Lauren led me to the source of this bangle craze, Melanie West. I watched Melanie make one of her lovely biobangles this year and it’s been on my mind ever since.
She’s developed great new techniques and I had no idea that I could refresh my memory with an inexpensive online tutorial. (The brass bangle tutorial is not currently listed but I’m guessing Melanie will put it back up.) Off to the studio!
Veruschka Stevens was moved to created this wearable polymer garden after watching Michele Obama on tv gardening and surrounded by children.
“This necklace is very much inspired by the gorgeous garden in the White House and the wonderful health and joy that a garden – no matter how small or large – can bring into everyone’s heart, mind and body,” she explained. Here’s a collage of her inspiration and her results.
Next Thursday marks the opening of Rachel Gourley’s Core Sample show at the Craft Council of BC in Vancouver. Her colorful collection of self-supporting hollow polymer tubes stand 30″ tall looking like modern totems.
Rachel’s first explorations for this exhibit began when she developed back problems. Awaiting treatment, she would intently study the diagrams of the human spine in the offices of doctors and physiotherapists. Since then Rachel says, “I have thought a lot about the spinal column and how the body supports itself.”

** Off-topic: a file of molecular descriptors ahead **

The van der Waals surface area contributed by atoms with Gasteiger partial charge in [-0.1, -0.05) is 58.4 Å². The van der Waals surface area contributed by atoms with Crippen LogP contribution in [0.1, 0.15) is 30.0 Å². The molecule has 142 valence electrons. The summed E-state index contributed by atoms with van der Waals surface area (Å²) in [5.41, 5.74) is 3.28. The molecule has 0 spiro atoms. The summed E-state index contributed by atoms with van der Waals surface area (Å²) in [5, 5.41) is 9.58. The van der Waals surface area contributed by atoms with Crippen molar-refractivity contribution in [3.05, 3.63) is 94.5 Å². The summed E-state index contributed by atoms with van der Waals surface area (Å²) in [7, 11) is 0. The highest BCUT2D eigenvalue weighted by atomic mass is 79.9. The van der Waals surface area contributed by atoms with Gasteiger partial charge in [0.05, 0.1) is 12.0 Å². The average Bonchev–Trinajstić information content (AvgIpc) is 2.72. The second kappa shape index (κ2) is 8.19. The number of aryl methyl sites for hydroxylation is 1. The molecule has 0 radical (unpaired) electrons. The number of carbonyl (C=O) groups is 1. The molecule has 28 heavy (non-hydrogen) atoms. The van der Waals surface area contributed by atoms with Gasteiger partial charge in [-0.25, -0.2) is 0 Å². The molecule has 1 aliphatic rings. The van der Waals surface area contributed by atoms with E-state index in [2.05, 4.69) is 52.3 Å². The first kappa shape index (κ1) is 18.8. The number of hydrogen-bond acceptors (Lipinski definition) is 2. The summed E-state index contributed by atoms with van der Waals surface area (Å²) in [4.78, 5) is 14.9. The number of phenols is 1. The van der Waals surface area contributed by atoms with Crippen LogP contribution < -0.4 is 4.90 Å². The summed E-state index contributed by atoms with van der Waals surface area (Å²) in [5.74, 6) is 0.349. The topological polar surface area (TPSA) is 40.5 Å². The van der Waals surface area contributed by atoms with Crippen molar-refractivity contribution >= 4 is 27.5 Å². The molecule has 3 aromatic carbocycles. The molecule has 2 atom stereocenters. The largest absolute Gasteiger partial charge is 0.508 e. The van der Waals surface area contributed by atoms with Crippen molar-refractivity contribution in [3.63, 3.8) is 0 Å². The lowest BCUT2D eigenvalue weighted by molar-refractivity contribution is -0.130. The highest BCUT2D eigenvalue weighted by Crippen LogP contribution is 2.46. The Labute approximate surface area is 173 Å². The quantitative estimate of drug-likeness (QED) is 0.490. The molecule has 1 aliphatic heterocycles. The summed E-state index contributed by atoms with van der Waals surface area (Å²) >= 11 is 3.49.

Initially she titled the exhibition Vertical Vertebrae but she realized that the scope of her work had expanded beyond the human spinal column. She found herself investigating the structural core of organic forms and began to see parallels between spines, trees and columns in their ability to support a larger mass.
You can see more of Rachel’s exploration with natural forms in earlier PCDaily posts here and here. The show runs through September 5.
Giveaway winner and your suggestions
Jan Montarsi was the winner of the Friday book giveaway. Thanks to Jan and the more than 500 of you who took time to fill out the survey I can more accurately read the pulse of the PCD community. The number of responses bowled me over and your enthusiasm was a hoot. Thanks for all the suggestions and the compliments. You’ve helped greatly.